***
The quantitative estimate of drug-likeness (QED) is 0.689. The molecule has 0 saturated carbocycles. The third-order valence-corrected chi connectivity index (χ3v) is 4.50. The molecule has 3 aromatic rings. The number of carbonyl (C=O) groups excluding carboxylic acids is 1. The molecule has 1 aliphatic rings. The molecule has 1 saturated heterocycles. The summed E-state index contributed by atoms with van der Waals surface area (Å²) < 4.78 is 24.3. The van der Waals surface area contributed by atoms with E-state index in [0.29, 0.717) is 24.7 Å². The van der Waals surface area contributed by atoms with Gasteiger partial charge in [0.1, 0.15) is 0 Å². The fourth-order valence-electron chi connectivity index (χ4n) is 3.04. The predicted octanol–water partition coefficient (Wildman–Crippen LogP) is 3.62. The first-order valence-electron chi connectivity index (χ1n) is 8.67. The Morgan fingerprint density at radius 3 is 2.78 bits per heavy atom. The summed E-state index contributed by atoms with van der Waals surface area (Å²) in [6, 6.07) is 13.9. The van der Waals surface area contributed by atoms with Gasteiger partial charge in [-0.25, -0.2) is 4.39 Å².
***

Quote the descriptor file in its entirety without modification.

The quantitative estimate of drug-likeness (QED) is 0.689. The molecule has 0 saturated carbocycles. The third-order valence-corrected chi connectivity index (χ3v) is 4.50. The molecule has 3 aromatic rings. The number of carbonyl (C=O) groups excluding carboxylic acids is 1. The molecule has 1 aliphatic rings. The molecule has 1 saturated heterocycles. The summed E-state index contributed by atoms with van der Waals surface area (Å²) < 4.78 is 24.3. The van der Waals surface area contributed by atoms with E-state index in [0.29, 0.717) is 24.7 Å². The van der Waals surface area contributed by atoms with Gasteiger partial charge in [0.1, 0.15) is 0 Å². The fourth-order valence-electron chi connectivity index (χ4n) is 3.04. The predicted octanol–water partition coefficient (Wildman–Crippen LogP) is 3.62. The first-order valence-electron chi connectivity index (χ1n) is 8.67. The Morgan fingerprint density at radius 3 is 2.78 bits per heavy atom. The summed E-state index contributed by atoms with van der Waals surface area (Å²) in [6, 6.07) is 13.9. The van der Waals surface area contributed by atoms with Gasteiger partial charge in [-0.25, -0.2) is 4.39 Å².